Since 2002 Perimeter Institute has been recording seminars, conference talks, public outreach events such as talks from top scientists using video cameras installed in our lecture theatres. Perimeter now has 7 formal presentation spaces for its many scientific conferences, seminars, workshops and educational outreach activities, all with advanced audio-visual technical capabilities.
Recordings of events in these areas are all available and On-Demand from this Video Library and on Perimeter Institute Recorded Seminar Archive (PIRSA). PIRSA is a permanent, free, searchable, and citable archive of recorded seminars from relevant bodies in physics. This resource has been partially modelled after Cornell University's arXiv.org.
Accessibly by anyone with internet, Perimeter aims to share the power and wonder of science with this free library.
The resonant tunneling phenomenon is well understood in quantum mechanics. I argue why a similar phenomenon must be present in quantum field theory. Using the functional Schr\"odinger method I show how resonant tunneling through multiple barriers takes place in quantum field theory with a single scalar field. I also show how this phenomenon in scalar quantum field theory can lead to an exponential enhancement of the single-barrier tunneling rate. My analysis is carried out in the thin-wall approximation.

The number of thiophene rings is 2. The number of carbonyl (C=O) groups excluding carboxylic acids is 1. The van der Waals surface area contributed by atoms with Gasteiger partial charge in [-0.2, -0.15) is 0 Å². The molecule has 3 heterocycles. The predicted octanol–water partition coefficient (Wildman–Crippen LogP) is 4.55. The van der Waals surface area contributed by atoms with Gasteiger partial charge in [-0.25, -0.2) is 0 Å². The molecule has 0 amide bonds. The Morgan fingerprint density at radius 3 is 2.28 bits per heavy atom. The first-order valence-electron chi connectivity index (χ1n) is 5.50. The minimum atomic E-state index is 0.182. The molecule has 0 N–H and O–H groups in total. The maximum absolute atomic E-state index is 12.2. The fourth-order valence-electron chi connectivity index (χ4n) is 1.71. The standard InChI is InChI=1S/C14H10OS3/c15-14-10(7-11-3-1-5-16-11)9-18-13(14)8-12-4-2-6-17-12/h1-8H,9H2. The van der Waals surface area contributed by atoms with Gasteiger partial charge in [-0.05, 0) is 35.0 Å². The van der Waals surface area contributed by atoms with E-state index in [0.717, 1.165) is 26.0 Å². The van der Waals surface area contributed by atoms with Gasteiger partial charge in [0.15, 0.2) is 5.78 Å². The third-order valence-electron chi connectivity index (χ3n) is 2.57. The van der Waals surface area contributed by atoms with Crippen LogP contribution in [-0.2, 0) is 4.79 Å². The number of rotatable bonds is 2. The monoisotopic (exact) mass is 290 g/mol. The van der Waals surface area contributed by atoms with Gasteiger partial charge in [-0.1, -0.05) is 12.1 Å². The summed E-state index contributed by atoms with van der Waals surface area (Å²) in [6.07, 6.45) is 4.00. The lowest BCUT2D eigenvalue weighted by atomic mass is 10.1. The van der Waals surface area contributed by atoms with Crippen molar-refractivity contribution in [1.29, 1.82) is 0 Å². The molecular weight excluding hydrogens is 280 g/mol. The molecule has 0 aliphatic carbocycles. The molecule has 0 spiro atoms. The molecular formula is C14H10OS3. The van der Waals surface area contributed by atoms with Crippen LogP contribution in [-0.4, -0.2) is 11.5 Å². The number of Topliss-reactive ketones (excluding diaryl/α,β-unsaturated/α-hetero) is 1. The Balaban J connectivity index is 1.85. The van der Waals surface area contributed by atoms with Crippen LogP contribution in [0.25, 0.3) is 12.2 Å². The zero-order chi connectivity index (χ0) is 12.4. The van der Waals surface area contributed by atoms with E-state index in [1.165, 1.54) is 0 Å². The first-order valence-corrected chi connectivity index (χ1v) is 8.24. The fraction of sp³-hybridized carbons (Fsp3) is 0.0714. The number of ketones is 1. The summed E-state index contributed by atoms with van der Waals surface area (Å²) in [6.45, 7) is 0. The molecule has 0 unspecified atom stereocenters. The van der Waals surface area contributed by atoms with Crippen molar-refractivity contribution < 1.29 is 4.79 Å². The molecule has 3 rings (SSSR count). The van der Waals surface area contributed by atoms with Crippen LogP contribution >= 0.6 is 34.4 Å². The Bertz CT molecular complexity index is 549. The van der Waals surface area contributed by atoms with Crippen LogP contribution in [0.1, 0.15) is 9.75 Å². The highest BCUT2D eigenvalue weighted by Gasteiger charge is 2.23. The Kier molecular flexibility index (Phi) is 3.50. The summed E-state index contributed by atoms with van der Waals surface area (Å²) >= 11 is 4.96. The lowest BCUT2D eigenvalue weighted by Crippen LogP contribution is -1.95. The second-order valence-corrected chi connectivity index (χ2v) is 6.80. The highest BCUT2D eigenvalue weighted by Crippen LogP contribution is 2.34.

While understanding the evolution of galaxies is one of the major themes of
contemporary astronomy, most empirical studies focus only on the evolution
of distribution functions (e.g., the luminosity function), effectively
treating galaxies in isolation. The new generation of large imaging and
Quantum Mechanics has been shown to provide a rigorous foundation for Statistical Mechanics. Concentration of measure, or typicality, is the main tool to construct a purely quantum derivation for the methods of Statistical Mechanics. From this point of view statistical ensembles are effective description for isolated quantum systems, since typically a random pure state of the system will have properties similar to those of the ensemble. Nevertheless, it is often argued that most of the states of the Hilbert space are not relevant for realistic systems.
Cosmic strings, generic in brane inflationary models, may be detected by the current generation of gravitational wave detectors. An important source of gravitational wave emission is from isolated events on the string called cusps and kinks. I first review cosmic strings, discussing their effective action and motion, and showing how cusps and kinks arise dynamically. I then show how allowing for the motion of the strings in extra dimensions gives a potentially significant reduction in signal strength, and comment on current LIGO bounds.
Check back for details on the next lecture in Perimeter's Public Lectures Series